2,3,7,8-Tetrachlorodibenzo-p-dioxin (TCDD), a widespread environmental contaminant, is associated with delays in pubertal development in animal studies. On 10 July 1976, as a result of a chemical explosion, residents of Seveso, Italy, experienced the highest levels of TCDD exposure experienced by a human population. Twenty years later, we initiated the Seveso Women's Health Study (SWHS), a retrospective cohort study of female residents of the most contaminated areas, to determine whether the women were at higher risk for reproductive disease. We examined the association of TCDD serum levels, based on measurements in serum collected soon after the explosion, with reported age at menarche among the 282 SWHS women who were premenarcheal at the time of the explosion. We found no change in risk of onset of menarche with a 10-fold increase in TCDD (e.g., 10-100 ppt; hazard ratio = 0.95; 95% confidence interval, 0.83-1.09; p-value for trend = 0.46). When TCDD levels were categorized, there was also no evidence of a dose-response trend (p = 0.65). In summary, we found that individual serum TCDD measurements are not significantly related to age at menarche among women in the SWHS cohort. The women in this study experienced substantial TCDD exposure during the postnatal but prepubertal developmental period. Given that animal evidence suggests in utero exposure has the most significant effect on onset of puberty, continued follow-up of the offspring of the SWHS cohort is important.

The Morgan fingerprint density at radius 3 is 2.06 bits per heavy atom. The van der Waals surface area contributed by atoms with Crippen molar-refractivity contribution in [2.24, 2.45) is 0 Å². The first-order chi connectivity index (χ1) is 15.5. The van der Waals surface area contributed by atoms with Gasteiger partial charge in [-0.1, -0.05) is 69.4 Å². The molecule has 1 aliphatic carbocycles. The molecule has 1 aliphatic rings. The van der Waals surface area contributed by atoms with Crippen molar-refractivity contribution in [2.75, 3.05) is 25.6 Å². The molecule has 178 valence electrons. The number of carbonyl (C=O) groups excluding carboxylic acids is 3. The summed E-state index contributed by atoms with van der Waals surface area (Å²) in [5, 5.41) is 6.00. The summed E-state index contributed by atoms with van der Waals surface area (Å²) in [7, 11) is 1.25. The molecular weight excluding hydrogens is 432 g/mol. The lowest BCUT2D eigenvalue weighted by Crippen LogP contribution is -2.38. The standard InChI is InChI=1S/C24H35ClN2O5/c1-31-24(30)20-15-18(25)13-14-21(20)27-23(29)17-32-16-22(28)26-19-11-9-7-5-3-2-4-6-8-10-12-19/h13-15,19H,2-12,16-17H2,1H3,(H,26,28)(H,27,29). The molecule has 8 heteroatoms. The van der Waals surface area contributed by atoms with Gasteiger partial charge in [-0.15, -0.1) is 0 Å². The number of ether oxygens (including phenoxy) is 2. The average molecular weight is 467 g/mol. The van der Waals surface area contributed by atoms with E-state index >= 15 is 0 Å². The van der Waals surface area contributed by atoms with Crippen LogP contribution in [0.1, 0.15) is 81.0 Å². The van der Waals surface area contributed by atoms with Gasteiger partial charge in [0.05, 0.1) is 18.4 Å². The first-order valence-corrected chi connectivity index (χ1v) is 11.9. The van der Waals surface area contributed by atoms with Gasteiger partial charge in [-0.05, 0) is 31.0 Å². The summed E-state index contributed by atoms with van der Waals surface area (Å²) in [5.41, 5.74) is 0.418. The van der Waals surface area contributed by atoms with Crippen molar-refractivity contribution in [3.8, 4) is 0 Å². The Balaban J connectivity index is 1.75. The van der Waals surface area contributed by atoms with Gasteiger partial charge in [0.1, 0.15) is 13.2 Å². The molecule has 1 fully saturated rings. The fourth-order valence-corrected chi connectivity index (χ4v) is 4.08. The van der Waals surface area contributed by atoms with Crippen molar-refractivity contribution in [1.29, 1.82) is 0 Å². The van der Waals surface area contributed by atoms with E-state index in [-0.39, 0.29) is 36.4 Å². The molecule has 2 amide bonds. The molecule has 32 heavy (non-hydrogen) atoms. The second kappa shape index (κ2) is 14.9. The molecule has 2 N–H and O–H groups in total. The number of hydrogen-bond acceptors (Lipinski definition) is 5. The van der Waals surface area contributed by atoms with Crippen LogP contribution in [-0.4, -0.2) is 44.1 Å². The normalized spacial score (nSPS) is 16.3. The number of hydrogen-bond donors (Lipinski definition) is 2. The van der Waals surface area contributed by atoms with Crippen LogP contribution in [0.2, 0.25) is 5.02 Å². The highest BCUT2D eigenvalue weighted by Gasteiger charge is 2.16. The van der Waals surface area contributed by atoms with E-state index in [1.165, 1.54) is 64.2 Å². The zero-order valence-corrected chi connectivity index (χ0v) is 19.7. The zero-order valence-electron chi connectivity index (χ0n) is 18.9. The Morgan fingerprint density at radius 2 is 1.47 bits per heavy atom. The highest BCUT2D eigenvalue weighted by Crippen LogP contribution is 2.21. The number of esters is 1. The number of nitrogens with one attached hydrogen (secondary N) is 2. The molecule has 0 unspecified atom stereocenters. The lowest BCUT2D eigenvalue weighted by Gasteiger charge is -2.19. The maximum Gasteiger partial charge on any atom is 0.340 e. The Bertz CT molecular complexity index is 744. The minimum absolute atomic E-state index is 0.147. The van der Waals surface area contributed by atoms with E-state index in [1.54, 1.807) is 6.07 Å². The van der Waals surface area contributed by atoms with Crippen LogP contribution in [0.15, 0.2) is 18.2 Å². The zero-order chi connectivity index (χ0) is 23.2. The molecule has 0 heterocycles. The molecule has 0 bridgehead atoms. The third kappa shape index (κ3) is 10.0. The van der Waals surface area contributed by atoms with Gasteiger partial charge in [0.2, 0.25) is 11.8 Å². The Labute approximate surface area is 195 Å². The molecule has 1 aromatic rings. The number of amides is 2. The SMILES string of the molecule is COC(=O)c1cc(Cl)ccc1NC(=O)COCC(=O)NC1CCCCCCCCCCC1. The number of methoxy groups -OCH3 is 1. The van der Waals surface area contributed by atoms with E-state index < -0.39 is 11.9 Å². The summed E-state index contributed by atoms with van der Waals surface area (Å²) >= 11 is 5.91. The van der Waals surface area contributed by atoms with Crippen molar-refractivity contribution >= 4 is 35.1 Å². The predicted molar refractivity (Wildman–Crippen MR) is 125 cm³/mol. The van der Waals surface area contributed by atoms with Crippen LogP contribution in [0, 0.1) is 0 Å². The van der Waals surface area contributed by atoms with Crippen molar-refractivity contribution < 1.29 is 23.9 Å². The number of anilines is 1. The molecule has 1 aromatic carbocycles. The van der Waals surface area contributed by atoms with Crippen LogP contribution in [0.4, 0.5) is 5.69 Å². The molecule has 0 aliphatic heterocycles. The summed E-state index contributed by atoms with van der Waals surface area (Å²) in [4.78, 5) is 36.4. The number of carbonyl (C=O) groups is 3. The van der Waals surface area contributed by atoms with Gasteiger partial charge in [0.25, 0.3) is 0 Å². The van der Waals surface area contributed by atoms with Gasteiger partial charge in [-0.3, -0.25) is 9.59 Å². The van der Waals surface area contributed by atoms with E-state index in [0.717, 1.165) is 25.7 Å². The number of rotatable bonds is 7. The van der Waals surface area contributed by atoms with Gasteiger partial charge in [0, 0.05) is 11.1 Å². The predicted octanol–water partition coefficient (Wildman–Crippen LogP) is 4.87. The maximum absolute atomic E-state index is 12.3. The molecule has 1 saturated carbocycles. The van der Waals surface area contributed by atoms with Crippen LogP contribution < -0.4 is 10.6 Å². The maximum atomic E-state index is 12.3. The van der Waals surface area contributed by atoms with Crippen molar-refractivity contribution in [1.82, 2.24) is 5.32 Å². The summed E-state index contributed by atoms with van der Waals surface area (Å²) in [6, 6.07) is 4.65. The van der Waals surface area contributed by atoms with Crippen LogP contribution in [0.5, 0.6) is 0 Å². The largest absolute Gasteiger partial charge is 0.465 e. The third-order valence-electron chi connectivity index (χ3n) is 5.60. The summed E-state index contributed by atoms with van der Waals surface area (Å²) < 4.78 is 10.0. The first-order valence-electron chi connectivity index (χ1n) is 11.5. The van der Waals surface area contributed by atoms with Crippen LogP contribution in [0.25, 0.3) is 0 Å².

All Science Journal Classification (ASJC) codes
- Public Health, Environmental and Occupational Health
- Health, Toxicology and Mutagenesis